Older alcohol dependent drinkers urged to get help
A recovering alcoholic has urged other dependent drinkers over the age of 40 to tackle the stigma and get help to avoid developing serious health issues.
Angie, 61, from Rhydyfelin, Rhondda Cynon Taff, was alcohol dependent for 10 years after having to give up work.
A year after seeking help she now works with others to rebuild their lives.
Her appeal comes as charity Barod Cymru has called for frontline staff at care homes and day centres to be trained to spot early signs of alcoholism.
A Welsh Local Government Association spokesman said the suggestion "warrants further discussion and consideration".
Last year, an advisory panel on substance misuse reported that nearly 20% of assessments with specialist services in 2015-16 involved those aged over 50.
Its report, Substance Misuse in an Ageing Population, added within this age group there were 3,515 assessments, which was up almost 30% over five years.
More than 80% of those cases were alcohol related.
The report also found over five years, alcohol-related hospital admissions increased by 35% for those 65 and over.
"I was alcohol dependent for quite some time brought on by quite a lot of drama in my life over the years," said former cleaner Angie, who is now a support user for the Drink Wise Age Well programme.
"I had trouble dealing with it. The stigma of actually admitting I had a drink problem scared the life out of me.
"Eventually I knew I had to because it was affecting my health in general and I knew I couldn't keep going that way."
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Angie's problems started in earnest two years after having to retire at 48. She became isolated and lonely from less socialising, would drink every day and consume three and a half litres of whisky a week.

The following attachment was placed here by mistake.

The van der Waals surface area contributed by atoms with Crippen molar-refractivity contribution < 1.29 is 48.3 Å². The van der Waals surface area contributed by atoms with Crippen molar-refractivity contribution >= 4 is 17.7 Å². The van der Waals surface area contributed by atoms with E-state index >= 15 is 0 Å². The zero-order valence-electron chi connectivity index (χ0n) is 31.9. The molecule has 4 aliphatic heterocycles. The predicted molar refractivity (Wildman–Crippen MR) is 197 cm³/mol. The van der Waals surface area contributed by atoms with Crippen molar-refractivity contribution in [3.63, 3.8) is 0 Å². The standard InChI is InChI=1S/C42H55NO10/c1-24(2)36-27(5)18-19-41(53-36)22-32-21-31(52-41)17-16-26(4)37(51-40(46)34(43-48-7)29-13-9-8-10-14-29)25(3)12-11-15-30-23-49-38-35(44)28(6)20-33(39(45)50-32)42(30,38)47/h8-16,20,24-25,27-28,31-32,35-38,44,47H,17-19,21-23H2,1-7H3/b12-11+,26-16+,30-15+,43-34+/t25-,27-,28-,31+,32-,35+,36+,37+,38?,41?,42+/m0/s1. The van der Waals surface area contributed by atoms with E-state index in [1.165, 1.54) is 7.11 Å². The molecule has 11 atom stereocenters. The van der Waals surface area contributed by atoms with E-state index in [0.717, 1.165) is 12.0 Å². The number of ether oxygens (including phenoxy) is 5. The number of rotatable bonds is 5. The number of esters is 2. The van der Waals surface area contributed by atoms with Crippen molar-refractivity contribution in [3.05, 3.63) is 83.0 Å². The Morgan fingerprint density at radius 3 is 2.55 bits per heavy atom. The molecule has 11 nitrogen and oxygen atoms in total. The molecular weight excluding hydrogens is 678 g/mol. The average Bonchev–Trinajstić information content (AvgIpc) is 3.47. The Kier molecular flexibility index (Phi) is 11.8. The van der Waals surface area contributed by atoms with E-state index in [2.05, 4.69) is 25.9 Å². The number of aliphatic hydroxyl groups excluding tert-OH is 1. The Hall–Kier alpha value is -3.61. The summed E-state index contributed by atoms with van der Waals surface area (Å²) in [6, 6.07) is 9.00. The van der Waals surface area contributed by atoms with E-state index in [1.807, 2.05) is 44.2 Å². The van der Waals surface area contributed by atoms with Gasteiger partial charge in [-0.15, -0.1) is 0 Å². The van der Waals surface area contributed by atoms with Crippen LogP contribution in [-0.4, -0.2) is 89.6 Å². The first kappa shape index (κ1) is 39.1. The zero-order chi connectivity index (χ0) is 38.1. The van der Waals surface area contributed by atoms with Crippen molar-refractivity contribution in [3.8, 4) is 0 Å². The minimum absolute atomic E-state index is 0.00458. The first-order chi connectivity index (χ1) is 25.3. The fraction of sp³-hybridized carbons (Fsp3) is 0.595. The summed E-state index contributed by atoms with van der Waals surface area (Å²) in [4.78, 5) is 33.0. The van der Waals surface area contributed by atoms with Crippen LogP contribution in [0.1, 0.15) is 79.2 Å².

Her relationship with her family deteriorated and her memory was also affected.
"Drink Wise Age Well had an office in Pontypridd right by the bus station and I called in there on the spur of the moment," she said.
"I've had and [I'm] still having the help from them today.
"By talking to other people and listening to other people with the same problems I was going through I can try and help them.
"I have found my light at the end of the tunnel. Some people are still struggling and they really need to know that there's plenty of support out there when they know where to look for it."
Caroline Phipps, chief executive of Barod Cymru which operates across south Wales, believes interventions can be made earlier.
She said alcoholism can often be borne out of changing circumstances such as retirement or an empty home once children have moved out.
"It's really important that we train health professionals who work in care homes, older people centres, GP surgeries and adult social care in how to recognise substance misuse in older adults and how to refer to services," said Mrs Phipps, who is also the chairwoman of the advisory panel on substance misuse.
"Often we would pick up these older drinkers when they have been in hospitals."
She added: "If we can respond and intervene at an early stage it will have a massive impact in ensuring people aren't at the stage where they need detox or where they've got a physical health problem that has been caused by or exacerbated by their alcohol use."